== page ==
What Will Be the Cost for a Testifying Expert’s Time to a Complete Opinion on the Reasonable Fee Amount?

When potential attorney fee awards are big considerations — there is an economic benefit to your client if you obtain solid expert testimony on the reasonable value of the attorneys fees. The expert’s fee is less than the amount you reasonably can expect to lose if you do not have an expert on your side of the case.

It’s a cost to benefit consideration. Specifically — consider the amount the judge or jury may award if you do not have solid expert testimony.

But a “best expert” examination and report on a reasonable attorney fee in your case is a substantial expense item. That’s because, a top-end attorney fee expert looks, in requisite amount and detail, not only at the time entries by the billing attorneys, but also at the actual work that was done by the billing attorneys. This is time-intensive work. And fee experts, like attorneys, usually charge by the hours expended.

As a rough guide: If the fee bills in your case are over $100,000, then it is a wise expenditure to obtain a top-end expert’s examination and report on the reasonable attorney fee amount.

This is true whether you are looking for an legal fee expert to support your own fee award request or for an expert to defend against your adversary’s legal fee award demand.

Under $100,000 of fee bills usually does not call for the services of a top-end expert. It does call for the presenting attorney to spend requisite time on the presentation of facts to the trier of fact of what is a reasonable attorney fee, and the defense attorney to spend requisite time on examination of the presented facts.

You are a lawyer. You know that the expert witness’s fee depends not only on the hourly fee rate, but also on the hours of time required to perform the task with the requisite skill and care.

Here are the basic considerations for the expert’s estimation of fees.

1. The expert must do an independent investigation, and cannot rely solely on what the retaining attorney tells the expert.

2. The work (A) that was done by an attorney and the work (B) that reasonably should have been done are not necessarily the same.

Indeed, court decisions have made that premise a required part of an expert’s job in doing an independent investigation. The fee expert testifies to both (A) and (B); hence he/she must investigate not only what the attorney did, but also what tasks the attorney reasonably should have done and how much time was reasonable to spend on the task. The expert determines the reasonableness of the number of hours on a project, day by day, event by event.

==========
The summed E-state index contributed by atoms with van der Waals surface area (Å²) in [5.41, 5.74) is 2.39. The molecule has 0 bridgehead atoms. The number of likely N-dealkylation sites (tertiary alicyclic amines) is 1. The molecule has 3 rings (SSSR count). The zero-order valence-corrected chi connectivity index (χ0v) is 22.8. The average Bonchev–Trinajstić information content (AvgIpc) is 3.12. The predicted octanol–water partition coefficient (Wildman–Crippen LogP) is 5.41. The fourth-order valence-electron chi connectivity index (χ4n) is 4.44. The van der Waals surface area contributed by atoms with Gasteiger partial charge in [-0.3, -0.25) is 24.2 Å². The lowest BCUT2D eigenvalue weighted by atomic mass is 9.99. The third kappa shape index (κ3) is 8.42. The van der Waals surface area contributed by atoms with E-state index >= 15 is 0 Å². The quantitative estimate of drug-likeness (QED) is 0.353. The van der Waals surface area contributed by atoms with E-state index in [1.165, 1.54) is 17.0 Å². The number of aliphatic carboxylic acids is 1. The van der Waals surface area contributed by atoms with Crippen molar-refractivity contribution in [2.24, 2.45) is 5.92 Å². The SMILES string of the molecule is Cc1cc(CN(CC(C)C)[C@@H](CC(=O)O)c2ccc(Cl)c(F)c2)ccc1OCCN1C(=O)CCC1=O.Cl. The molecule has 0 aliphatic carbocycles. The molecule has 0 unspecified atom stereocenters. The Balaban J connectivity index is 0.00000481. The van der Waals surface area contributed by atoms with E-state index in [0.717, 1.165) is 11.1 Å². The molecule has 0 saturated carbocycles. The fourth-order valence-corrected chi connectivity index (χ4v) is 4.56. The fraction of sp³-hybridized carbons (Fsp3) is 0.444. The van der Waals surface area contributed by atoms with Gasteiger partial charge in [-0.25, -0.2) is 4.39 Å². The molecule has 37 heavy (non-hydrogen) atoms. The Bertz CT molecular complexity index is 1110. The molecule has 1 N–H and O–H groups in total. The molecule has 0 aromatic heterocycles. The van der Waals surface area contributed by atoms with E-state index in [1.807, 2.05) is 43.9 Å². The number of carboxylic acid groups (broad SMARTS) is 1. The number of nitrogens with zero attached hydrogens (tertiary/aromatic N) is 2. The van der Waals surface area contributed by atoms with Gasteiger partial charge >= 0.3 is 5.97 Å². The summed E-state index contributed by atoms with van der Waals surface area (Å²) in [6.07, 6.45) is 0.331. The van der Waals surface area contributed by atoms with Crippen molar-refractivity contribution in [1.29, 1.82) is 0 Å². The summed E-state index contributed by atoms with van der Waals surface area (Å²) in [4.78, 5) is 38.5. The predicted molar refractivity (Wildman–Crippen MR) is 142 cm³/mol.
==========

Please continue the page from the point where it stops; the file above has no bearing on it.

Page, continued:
3. An expert on attorney fees must look at each and every time entry by the attorneys who did the work.

4. An expert on attorney fees must look at an appropriate number of the case documents and events to analyze what was done, day by day, by the attorneys.

5. Evidence Rule 1006 is key: When voluminous information cannot be conveniently examined in court, the expert must build the summaries, calculations, and tables to present the information to the decider of fact.

As the expert examines the fee billings and the case documents, he/she frequently has to categorize the information, calculate time spent on various categories, and build unique tables or exhibits conveying information in summary form.

6. The reasonable legal fee expert spends time looking at the involved attorney’s duplication/ non-duplication of effort, efficient/inefficient practices; adherence/non -adherence to ethics standards in billing.

7. Experts must take the time to determine the reasonableness of legal fee hourly charges in the light of the customary market rate for the requisite level of services.

In short, the reasonable legal fee expert takes days, not hours, of time doing the analysis and preparing an opinion that will pass the gatekeeper tests of the jurisdiction for expert opinions — and will be clear, articulate, factually sound, defendable, and persuasive.